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Computers, Television Before Bedtime can Sabotage Kid’s School Work

Dallas, TX – September 30, 2002

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Parents who want their children to get plenty of sleep, grow up healthy and do well in school often harbor sleep saboteurs under their roofs — sometimes in the children’s own bedrooms.

Dr. John Herman, a sleep expert at UT Southwestern Medical Center at Dallas, said recent sleep studies have shown that watching television and working on the computer – pastimes many parents assume will quiet their charges before bed – may rouse their children and sabotage the bedtime hour. The sleep saboteurs’ secret weapons, the researcher said, are the bright lights behind the television and computer screens that act as stimulants on the brain.

“Sleep researchers have known for a long time that both children and teens who follow a regular early-to-bed, early-to-rise sleep schedule perform better at learning activities than those who are not on a schedule compatible with the body’s natural circadian clock,” said Herman, associate professor of psychiatry. The circadian clock regulates the body’s 24-hour cycle, which includes sleeping, waking and eating.

“Bright lights on television sets and computers can actually reset the circadian clock so that even small amounts can change the sleep/wake cycle so that the person goes to sleep later and thus wakes up later.”

Shutting down electronic stimulation at least 30 minutes before bedtime, he said, can allow sleep to arrive in a more timely fashion. But if the TV/computer-before-bed pattern persists, the child’s sleep/wake pattern will be pushed later into the night and later into the morning, said Herman, who directs the sleep lab at Children’s Medical Center of Dallas.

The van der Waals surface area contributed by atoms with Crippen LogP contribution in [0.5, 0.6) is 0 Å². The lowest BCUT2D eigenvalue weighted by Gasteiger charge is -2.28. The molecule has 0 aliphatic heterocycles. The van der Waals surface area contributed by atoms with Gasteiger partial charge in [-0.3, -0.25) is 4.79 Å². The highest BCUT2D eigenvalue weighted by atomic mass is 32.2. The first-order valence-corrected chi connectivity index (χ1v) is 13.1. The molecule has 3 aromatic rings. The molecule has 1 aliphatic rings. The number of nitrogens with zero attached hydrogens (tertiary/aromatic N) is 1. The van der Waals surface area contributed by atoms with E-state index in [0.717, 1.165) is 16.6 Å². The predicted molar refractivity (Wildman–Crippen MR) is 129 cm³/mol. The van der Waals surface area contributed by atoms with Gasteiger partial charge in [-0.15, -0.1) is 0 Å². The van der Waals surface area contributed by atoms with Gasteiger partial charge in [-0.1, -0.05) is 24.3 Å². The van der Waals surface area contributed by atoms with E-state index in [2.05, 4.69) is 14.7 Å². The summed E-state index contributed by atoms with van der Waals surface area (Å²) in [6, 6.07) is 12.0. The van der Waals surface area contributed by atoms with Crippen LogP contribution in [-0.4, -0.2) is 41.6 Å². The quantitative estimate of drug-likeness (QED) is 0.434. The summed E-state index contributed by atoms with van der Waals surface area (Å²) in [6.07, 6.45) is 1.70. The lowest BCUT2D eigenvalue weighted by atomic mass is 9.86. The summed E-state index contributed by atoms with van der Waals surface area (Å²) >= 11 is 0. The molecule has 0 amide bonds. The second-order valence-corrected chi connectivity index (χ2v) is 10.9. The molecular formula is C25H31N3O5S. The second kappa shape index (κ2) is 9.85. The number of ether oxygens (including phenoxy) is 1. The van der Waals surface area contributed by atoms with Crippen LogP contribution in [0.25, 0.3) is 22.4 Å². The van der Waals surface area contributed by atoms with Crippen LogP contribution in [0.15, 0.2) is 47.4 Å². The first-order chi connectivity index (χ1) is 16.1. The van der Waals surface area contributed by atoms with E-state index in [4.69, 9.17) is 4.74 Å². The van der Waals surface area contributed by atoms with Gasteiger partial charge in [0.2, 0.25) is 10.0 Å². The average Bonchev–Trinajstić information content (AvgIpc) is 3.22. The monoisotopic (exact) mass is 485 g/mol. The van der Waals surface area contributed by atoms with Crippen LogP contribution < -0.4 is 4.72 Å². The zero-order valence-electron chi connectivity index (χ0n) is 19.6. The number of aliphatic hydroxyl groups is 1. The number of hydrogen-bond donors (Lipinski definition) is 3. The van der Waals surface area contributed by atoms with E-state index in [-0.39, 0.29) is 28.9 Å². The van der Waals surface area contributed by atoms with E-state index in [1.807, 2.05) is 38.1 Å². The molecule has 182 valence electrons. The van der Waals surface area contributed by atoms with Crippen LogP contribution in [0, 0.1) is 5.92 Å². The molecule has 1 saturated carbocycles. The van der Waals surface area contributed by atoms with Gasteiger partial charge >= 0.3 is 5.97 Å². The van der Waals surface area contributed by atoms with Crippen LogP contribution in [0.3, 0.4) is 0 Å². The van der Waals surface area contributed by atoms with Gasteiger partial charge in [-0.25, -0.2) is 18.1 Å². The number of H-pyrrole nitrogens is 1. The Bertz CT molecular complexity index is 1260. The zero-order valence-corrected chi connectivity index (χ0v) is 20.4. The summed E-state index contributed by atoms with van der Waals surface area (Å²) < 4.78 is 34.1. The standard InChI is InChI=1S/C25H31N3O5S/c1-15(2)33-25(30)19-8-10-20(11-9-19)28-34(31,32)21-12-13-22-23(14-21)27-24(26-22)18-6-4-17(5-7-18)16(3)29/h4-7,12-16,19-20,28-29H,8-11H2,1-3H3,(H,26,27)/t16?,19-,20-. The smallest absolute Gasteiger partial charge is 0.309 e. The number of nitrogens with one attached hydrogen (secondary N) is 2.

The best time to work on a computer – or even spend a little time in front of the television set – is very early in the morning, when stimulation will help ready the student for a day of learning, he said.

Herman stressed that not only is maintaining a regular sleep schedule during the school year important, but also during vacation time. A father himself, the researcher said he knows that bedtime battles are common, and parents often think it’s much easier to give in during vacations; however, there are many good reasons to see that children and teens get plenty of sleep, no matter the time of year. In fact, research shows that both children and teens, who are growing and experiencing major changes in their systems, need from nine to 10 hours of sleep a day.

“Everyone’s busier today, and that includes kids,” he said. “They participate in more activities, socialize more, work more, talk on the phone more and use computers a great deal of the time. They face more competition.

“Yet both kids and teen-agers today tend to sleep less; however, that doesn’t mean their need for sleep is diminished. Adequate sleep provides the best climate for learning, and lack of it impacts behavior, emotions and athletic performance.”

Even though the school year has begun, Herman said it’s not too late to change your children’s sleep behavior if they’re staying up late and resisting getting up in the morning. Have them start going to bed an hour earlier and keep to it, he said.

“They’ll soon begin waking earlier and getting tired earlier. Also be sure they don’t have books buried under the covers and aren’t watching TV or using their computers,” Herman advised.